Friday, July 24, 2015

My Speech for FLOTUS' “Beat the Odds” Summit at the White House July 23, 2015

 “World can't hold me, too much ambition always knew it’d be like this when I was in the kitchen…” – Jay Z

It is such an honor for me to be here today. 

I want to thank the First Lady for giving me this opportunity to share my story with you.  The dedication and commitment the First Lady has for education is inspiring. 

The programs she and the President have launched for students, especially for our most vulnerable students, are helping millions of children across the country and the world get the education they need to thrive in the 21st Century.  

Their resoluteness to the entire educational pipeline demonstrates their belief in education as the most important investment we can make in America. 

As the President has said many times, “If we want America to lead in the 21st Century, nothing is more important than giving everyone the best education possible.”

I want to also like to thank Eric Waldo and the Reach Higher Team for inviting me to participate today and for all the work they do to help our students dream big and reach higher.  Their work is critical to our students and their future, a future we know demands more than just a high school diploma.

I am the Chief Education Evangelist at Google.  I work with an amazing group of Googlers (that’s what we call ourselves) focused on using technology and the web as an enabling and supporting capability for educators as they empower students to be lifelong learners.

I believe deeply in education because in my heart I know it has the power to disrupt poverty and to change the destiny of a family in just one generation. 

I am a first generation American.  I was born in New York to a single mother who came to America from Argentina like millions before her escaping unstable governments and dictators.  I was raised on welfare and food stamps in Hell’s Kitchen, New York and when they welcomed me at my first day of school at PS 111, I said “que?”  So technically English is my second language.  

I'm not talking about the Hell’s Kitchen you visit today with the nice restaurants and expensive condos.  I grew up in the Hell’s Kitchen of the 1970s and 80s, an era in which it really lived up to it’s name!  I believe our community was highlighted in the “neighborhoods to stay out of” pamphlets they distributed to tourists who landed at JFK!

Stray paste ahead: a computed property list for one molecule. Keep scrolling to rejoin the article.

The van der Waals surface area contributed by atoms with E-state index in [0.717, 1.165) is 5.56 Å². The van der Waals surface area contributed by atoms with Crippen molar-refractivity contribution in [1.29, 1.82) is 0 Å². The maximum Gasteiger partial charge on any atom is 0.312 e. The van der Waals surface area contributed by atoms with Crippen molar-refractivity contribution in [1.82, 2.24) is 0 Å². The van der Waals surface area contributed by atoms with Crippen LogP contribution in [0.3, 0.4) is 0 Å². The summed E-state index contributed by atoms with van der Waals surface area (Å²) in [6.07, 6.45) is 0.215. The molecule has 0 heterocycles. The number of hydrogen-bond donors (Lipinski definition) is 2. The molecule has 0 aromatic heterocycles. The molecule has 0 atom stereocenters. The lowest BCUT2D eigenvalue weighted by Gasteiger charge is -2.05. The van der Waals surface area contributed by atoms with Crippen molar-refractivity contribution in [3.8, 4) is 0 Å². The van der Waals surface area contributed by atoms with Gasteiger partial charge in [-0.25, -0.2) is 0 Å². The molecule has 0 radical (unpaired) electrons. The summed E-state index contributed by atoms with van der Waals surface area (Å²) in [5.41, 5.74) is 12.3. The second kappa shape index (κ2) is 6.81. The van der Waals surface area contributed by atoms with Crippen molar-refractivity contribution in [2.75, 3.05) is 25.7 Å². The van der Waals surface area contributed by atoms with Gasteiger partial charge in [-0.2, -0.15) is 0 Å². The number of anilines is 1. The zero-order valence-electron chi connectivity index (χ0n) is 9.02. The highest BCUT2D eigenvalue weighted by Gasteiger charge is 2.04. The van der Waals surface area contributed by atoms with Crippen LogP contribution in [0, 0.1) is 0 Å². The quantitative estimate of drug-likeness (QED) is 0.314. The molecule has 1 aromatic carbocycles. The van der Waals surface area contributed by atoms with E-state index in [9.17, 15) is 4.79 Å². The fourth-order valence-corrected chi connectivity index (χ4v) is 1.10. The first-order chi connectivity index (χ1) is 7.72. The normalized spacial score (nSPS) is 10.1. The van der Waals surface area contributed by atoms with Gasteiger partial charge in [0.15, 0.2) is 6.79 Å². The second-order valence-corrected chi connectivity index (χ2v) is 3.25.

Hell’s Kitchen was not a nice place.  I grew up watching friends I knew since elementary school turn into drug addicts, criminals, drug dealers, and watched them cycle through Riker’s Island year after year (Riker’s is New York City’s main jail complex and has been in the news lately).  As many of our students in this room know, growing up like that makes you grow up fast and hard just to survive.

I wanted out of Hell’s Kitchen.  Riker’s Island was certainly not for me and I rejected the narrative that my destiny was to become a drug dealer, criminal, or that I too would be a frequent Riker’s Island visitor. 

However, when you seek a road that leads you out of an environment like Hell’s Kitchen, you realize many of these roads lead to dead ends.  It becomes clear the only legitimate road out is education and so getting my education became my focus. 

I’ll be the first to admit it wasn’t always easy.  There are distractions and enticements all around you.  Those minding the dead end roads will work hard to lure you with assurances of quick power and riches.  You need to have your own distractions.

Fortunately I had basketball and a job to occupy my time.  If I wasn't at school, I was at practice or playing at the Police Athletic League Gym (or what we called P.A.L.)  When I wasn’t in school or playing basketball, I was working.  If you don't keep yourself busy, someone with less than noble intentions will gladly help you find ways to keep busy.

You also need a pair of very thick and solid “reality distortion glasses.”  Everything around you shrieks, “you will not make it!”  All you see, read, and hear will proclaim, “You are not meant to succeed.  You don't belong here.”

I remember taking the “what you will be when you grow up” assessment in elementary school.  The assessment told me I was to become an IRS agent!  I didn’t even know what an IRS Agent was?  The worst part was that I was told by my teacher there was no way I would be an IRS Agent but reassured me if I work hard and stay out of trouble, I could get a good city job.